Criminal Justice student in crime center

Criminal Justice (B.S.)

The Criminal Justice program prepares graduates with a comprehensive understanding of crime and justice issues. The program institutes critical thinking, research, and communication skills to allow students to move on to graduate level education or enter the professional workforce in criminal justice or related areas such as psychology, sociology, public policy, and law.

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The Criminal Justice program prepares graduates with a comprehensive understanding of crime and justice issues. The programs institutes critical thinking, research, and communication skills to allow students to move on to graduate level education or enter the professional workforce in criminal justice or related areas such as psychology, sociology, public policy, and law. 

Combining an investigation into the social and psychological factors that give rise to criminal behavior with an examination of the systems designed to deter and correct it, the Criminal Justice program provides students with a complex understanding of the administration of justice. Students study the impact of crime on individuals and communities as well as the ways in which different components of the justice system - police, courts, correctional facilities, and community organizations - interact to prevent it. All Criminal Justice majors take courses in law, criminology, the American court system, policing, and correctional approaches. In addition, they can choose among a variety of elective courses in the field including the study of topics such as race and social justice, terrorism, and victimization.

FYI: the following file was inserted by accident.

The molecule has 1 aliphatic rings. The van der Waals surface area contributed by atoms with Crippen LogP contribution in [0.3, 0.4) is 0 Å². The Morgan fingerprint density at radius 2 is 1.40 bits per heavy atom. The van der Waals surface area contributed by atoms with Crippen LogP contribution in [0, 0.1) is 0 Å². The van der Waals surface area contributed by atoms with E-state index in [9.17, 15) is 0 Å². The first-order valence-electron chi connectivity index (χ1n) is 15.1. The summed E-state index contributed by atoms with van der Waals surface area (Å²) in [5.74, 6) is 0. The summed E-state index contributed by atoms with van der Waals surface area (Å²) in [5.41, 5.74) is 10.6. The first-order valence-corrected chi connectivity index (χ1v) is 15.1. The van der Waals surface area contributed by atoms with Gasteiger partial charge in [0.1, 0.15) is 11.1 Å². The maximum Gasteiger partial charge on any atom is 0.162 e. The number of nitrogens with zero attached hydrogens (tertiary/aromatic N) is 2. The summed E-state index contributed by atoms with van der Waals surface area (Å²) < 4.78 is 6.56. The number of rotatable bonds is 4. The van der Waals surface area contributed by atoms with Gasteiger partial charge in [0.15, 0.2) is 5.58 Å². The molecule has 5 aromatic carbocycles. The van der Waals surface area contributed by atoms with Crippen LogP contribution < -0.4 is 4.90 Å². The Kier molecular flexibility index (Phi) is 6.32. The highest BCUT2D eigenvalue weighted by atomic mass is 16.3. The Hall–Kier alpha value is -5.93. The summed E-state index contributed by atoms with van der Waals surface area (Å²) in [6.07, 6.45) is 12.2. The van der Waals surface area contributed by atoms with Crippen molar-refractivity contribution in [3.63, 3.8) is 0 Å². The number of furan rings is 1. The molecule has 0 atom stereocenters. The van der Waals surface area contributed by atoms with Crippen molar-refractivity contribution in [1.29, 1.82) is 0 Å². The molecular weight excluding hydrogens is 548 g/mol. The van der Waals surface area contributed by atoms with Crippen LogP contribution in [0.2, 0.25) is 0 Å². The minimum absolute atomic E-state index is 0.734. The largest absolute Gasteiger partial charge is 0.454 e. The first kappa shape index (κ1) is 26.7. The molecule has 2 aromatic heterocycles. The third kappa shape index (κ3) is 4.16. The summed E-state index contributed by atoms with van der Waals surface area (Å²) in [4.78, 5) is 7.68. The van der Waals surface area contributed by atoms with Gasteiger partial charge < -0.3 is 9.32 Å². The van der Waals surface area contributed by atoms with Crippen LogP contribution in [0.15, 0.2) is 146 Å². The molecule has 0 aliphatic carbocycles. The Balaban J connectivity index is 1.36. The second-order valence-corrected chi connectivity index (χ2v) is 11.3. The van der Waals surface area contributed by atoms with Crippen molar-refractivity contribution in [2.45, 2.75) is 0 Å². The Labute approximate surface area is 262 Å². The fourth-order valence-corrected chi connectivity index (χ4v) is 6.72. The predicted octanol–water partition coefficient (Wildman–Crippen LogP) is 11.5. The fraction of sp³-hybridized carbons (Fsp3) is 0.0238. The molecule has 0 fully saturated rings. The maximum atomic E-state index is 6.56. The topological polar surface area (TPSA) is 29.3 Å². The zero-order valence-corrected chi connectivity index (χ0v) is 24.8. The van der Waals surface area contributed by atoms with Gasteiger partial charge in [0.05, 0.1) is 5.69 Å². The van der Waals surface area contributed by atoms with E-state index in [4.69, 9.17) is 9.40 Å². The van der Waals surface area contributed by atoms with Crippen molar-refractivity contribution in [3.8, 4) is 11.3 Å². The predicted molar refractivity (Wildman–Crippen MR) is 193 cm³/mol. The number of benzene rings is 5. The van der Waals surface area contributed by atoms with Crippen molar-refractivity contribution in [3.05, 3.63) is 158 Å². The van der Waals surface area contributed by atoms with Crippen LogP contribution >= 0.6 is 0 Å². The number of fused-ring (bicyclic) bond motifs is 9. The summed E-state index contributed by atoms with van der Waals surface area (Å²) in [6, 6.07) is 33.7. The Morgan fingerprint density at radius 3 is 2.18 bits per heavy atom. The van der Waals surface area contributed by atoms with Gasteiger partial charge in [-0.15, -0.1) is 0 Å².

To broaden career opportunities, many students majoring in Criminal Justice elect to complete course work leading to a minor in Security Studies. The Security Studies minor can provide students with an interdisciplinary background to understanding domestic and international threats to homeland security and risk management.  

Students also have the option of earning both the Bachelor of Science in Criminal Justice and Master of Science in Homeland Security in 5 years. In this program, students will take two graduate-level courses in Homeland Security that count towards the Bachelor's degree, and then immediately upon graduation, complete the 30 credit Master's program within a calendar year.